By the end of the season they had climbed to ninth, and they reached the play-offs in both the next campaigns. Right at the beginning, Hill had been emboldened by a call from a former team-mate, Chris Sulley, then director of football at Bolton. "He congratulated me, wished me every success, but also reminded me that you're only ever three games away from the sack," Hill remembers. "So he said ultimately you have to enjoy the experience. And that's what I decided to do – to set down a template that suits me, and the way I want the game played, rather than going with percentage football. If I was going to fail, I wanted to be able to look in the mirror, and know I'd done it the way it should be done."

Sure enough, there is a large mirror fixed to the door of his office. Everyone who enters is duly challenged to look at himself anew. The profile Hill himself is most obviously acquiring is that of a man who will some day be given a chance by a bigger club. Should that happen, of course, inveterate Spotland pessimists may yet be justified in their morbidity.

Hill candidly accepts that the project has finite scope. "There is a fear that possibly we can't keep re-creating the success," he shrugs. "We've limited resources. I'm not a magician, I'm a football manager. We live within our means. The chairman is 100 per cent realistic with respect to retaining players, retaining myself, retaining David Flitcroft. He knows what a good job we've done. I'm ambitious. I want to manage as high as I possibly can. First and foremost, I want to do that with Rochdale."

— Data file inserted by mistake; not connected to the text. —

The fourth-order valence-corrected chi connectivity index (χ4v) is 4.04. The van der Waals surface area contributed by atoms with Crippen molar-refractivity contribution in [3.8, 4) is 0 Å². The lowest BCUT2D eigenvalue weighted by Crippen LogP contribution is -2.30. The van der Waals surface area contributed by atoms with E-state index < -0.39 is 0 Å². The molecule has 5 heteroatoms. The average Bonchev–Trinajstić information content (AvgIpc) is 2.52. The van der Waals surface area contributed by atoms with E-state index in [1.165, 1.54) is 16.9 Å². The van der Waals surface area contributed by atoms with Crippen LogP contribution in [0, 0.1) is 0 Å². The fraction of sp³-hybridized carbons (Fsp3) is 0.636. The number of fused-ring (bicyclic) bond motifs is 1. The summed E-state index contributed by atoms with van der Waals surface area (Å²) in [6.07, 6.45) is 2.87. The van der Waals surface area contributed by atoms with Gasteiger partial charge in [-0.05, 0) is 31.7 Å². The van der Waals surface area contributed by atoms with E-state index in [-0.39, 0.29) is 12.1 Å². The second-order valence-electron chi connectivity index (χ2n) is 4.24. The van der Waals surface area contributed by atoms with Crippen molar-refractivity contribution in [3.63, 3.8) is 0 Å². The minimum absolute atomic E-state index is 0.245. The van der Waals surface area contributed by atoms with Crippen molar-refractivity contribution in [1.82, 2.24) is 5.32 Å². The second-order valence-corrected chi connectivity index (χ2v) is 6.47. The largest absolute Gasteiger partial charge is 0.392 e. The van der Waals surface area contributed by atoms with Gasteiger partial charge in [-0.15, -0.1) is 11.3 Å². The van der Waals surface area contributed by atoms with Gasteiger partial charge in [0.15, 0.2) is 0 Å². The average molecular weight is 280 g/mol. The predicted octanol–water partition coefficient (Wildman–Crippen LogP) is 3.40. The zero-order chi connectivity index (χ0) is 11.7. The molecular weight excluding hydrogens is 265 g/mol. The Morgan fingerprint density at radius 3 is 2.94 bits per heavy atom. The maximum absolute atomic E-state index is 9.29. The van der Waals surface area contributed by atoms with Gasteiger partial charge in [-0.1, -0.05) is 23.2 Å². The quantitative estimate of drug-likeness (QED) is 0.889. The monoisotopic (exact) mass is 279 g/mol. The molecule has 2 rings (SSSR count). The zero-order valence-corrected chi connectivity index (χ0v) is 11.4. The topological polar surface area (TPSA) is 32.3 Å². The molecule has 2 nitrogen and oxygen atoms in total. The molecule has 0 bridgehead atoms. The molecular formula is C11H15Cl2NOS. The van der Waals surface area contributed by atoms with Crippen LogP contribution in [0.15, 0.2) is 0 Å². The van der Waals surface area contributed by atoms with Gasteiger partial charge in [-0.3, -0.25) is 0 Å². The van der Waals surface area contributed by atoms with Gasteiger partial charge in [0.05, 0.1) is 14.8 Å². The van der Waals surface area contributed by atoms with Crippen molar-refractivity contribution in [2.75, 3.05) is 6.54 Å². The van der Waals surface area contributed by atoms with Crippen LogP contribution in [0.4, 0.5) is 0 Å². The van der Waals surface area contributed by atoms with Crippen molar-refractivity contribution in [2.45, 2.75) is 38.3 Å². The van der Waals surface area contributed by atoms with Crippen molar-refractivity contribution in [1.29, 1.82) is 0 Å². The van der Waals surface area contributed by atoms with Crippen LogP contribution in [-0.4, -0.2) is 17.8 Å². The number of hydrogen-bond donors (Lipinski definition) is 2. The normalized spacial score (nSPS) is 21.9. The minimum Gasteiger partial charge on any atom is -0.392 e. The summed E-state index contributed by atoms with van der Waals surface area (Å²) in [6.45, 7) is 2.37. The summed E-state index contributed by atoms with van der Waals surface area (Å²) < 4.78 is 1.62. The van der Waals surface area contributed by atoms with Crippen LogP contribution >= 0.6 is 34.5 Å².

The big time unmistakably beckons Craig Dawson, a local lad recruited 18 months ago from Radcliffe Borough. Still only 20, the centre-half scored 11 goals last season and was booked just once. Middlesbrough have led his suitors this summer, and Dawson recently handed in a second transfer request, but Hill insists that he will not be permitted to leave until the money is right. "I have a close relationship with Craig Dawson and, for as long as our valuation is not met, I know he's only going to keep improving," he explains. "In my opinion, he will be a Premier League player before the end of the season. It's not a question of standing in his way. It will be Middlesbrough's loss when he signs for another club that meets our valuation."

In the meantime, Hill praises Dawson for "outstanding professionalism" in his approach to training. And it is easy to imagine the camaraderie and buzz created by the club's breakthrough. This week, moreover, Hill repatriated Anthony Elding, a former Stockport and Leeds striker who has been playing in Hungary, on a two-year deal.

Dawson could be the best thing to come out of this town since Gracie Fields. He will not be here for long, plainly; and his mentor will not be here for ever either. Regardless of their future, what they have done to the past represents a heroic footballing emancipation – a true breath of fresh air.

"The players are really excited," Hill says. "We've had a very good pre-season. We did lose players during the summer, but those we've retained and recruited give us the opportunity to be successful in League One. The supporters and chairman can decide what it means to be successful. But I'm not going to aim simply at finishing fifth from bottom. It's exciting that fairytales can still happen in football. Look what Scunthorpe have done, or Blackpool. We've over-achieved, definitely. We don't have the resources of teams like Huddersfield or Southampton. But we have no fear, either."

PROMOTED VIDEO
Have you tried new the Independent Digital Edition apps?
Sport
Adnan Januzaj and Gareth Bale
footballManchester United set to loan out Januzaj to make room for Bale - if a move for the Welshman firms up
Arts and Entertainment
Lena Headey as Cersei Lannister in Game of Thrones
film
News
i100
Sport